If you end up with extra time in your GSoC project, you might provide a bunch of preset curves that users could choose from, to save them from drawing them. And providing one like this would likely be very popular. Though of course another way would be to have a checkbox for “support edges” that behind the scenes generated a curve like this for the user, rather than making it seem like a custom profile.
It might be fun to solicit profiles that people would like as presets on your GSoC 2019 thread (without promising anything). We should try to get what people really would use rather than just “here are the presets that application X has”, for several reasons.
I agree, it would be great to collect profiles for presets. And I think presets would really make the feature so much more useful! Ideally we could do this after the drawing widget is working better, because it’s a little frustrating to edit curves right now.
I’m getting back to basics here. Could anyone give me a reason why there has always been this issue with beveling sharp corners (oblique angles) in blender? The only workaround to the non-round looking bevels that occur with sharp corners is to change the profile amount to something between 0.35 and 0.45 but is a bit annoying because it means I have to bevel the sharp corners separately.
This is a choice I made at the beginning about how to handle bevels between faces that do not meet at 90 degrees. The way Blender does this is to always make a profile that is a quarter of a circle (or quarter of a superellipse, if the profile parameter is not 0.5). Then if the faces don’t meet at a 90 degree angle, a transformation is applied that takes the 90 degree angle into the actual angle. This gives the effect you note in your diagram.
The alternative you show looks easy but is actually not so easy. What you are doing is inscribing a circle in the angle and noting where the circle is tangent to the two enclosing edges, and then using an arc that is that percentage of a circle rather than a quarter circle. The problem is: what if the tangent points don’t match where the bevel wdith parameter says they should be? With circular profile and a non-percentage width type, it will work out ok. Admittedly this is a very common case, but what to do in other cases?
I suppose we could add an option to try that way. Do other users feel this is an important option to have?
Thanks for the reply. I’m gonna have to read it multiple times to fully understand, but I think I vaguely follow and see there’s a complication. What if there could be just an automatic adjustment of the Profile value that we already have? The automatic adjustment would work based on the angle of each corner and would try to simulate the perfect circle-based fillet. For example, with a 90 degree corner the Bevel profile would be 0.5, but if a corner is 45 degrees, a 0.4 profile is applied to that corner, and a 0.35 profile is applied to a 25 degree corner etc. Something like that.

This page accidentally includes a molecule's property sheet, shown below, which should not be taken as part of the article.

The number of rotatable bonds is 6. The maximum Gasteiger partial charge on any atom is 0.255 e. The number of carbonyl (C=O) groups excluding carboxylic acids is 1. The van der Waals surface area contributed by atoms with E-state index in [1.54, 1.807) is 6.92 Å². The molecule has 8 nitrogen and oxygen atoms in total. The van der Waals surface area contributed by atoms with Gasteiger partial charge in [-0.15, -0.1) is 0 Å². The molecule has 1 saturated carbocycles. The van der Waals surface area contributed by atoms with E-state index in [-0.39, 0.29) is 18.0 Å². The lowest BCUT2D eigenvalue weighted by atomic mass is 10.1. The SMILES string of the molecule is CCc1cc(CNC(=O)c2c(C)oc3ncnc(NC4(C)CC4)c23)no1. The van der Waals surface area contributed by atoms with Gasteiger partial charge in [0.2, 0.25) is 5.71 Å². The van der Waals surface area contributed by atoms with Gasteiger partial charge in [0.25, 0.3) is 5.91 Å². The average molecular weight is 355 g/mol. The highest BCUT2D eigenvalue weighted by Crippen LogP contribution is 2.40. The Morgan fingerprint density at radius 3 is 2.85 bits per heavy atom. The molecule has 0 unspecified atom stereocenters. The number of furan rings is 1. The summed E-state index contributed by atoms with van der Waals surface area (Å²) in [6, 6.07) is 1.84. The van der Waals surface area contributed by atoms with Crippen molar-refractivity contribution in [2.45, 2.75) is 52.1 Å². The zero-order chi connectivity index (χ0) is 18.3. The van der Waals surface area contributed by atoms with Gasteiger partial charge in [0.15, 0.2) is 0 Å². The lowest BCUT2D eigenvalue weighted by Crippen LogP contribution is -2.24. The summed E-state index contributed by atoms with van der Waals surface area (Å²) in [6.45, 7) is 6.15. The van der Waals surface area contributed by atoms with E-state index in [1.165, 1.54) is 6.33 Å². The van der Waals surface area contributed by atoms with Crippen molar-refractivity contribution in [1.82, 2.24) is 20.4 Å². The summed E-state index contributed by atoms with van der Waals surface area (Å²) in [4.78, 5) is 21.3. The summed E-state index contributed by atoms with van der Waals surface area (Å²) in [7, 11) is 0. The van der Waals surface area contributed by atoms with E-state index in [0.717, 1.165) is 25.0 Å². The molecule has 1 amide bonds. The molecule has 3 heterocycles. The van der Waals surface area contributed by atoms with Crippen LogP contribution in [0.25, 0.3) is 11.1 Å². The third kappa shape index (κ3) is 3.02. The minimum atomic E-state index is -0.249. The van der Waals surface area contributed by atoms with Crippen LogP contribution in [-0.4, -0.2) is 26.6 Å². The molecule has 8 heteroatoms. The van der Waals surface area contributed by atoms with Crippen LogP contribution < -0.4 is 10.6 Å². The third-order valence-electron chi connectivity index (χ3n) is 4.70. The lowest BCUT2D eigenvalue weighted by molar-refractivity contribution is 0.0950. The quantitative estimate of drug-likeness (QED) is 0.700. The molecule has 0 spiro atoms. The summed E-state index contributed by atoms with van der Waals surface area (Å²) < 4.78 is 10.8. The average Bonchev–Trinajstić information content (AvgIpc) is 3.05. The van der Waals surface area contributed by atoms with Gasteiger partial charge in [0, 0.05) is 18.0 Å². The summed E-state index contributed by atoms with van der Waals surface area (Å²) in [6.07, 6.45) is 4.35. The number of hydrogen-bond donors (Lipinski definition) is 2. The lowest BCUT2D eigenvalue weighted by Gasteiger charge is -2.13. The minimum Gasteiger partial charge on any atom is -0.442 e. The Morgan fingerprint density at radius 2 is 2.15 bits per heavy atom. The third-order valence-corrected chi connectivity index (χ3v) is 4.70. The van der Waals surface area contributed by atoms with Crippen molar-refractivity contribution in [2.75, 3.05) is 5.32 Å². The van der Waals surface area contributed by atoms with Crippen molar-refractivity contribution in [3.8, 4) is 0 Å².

Granted, I am not thinking through all possible cases. I’m actually only thinking through the 2d situation I showed in the diagram.
I wonder if a combination of the super-ellipse function combined with the transformation to the original angle can actually form a perfect circle. After playing with it for a minute it looks close, but I couldn’t get it to match perfectly. There’s also the problem of the profile’s edges being smaller in the middle of the profile.
It would be cool if that worked though! Definitely simpler to implement that way.
I would expect default bevels at 0.5 to always match a circle arc as close as possible at all times, as other users mentioned that is what most real world bevels would look like.
However I understand the technical limitations, and that it may not always be possible.
Yeah, there’s an open bug about material assignment. The problem is, the code has to “break the tie” as to which material should win when there is an odd number of segments. The current method for breaking the tie is not good. A suggestion has been made to break the tie by using material slot #. That seems like a better idea, and I should do that.
I’d honestly might prefer if these weren’t implemented to ‘bevel’
First one is bevel+extrude or inset+transform. Second one is is the same with added profiled loop cut.
If you start adding stuff like this to bevel I think it is easy for tool to become very convoluted.
I guess philosophically speaking it wouldn’t be different from before since all the basic operators already are basically multiple operations in a macro but… somehow I feel like this goes beyond ‘bevel’
Certainly as features these would be nice to have but maybe as compound tools instead. Albeit with Everything Nodes™ it might become redundant sooner than expected if it becomes easy to take operation, procedural select its result and apply more operators.
It’s really hard to draw the line, but I’d tend to agree with you - in the example shown, there’s what we might consider creation of volume, whereas bevel - in its real-world variant at least, which after all is what Blender’s tool is based on, is pretty much only substractive and operates on an already existing ‘protrusion’ or ‘extrusion’ so to speak. Now this is not to enter a philosophical debate but to decide where to draw the line between different operations.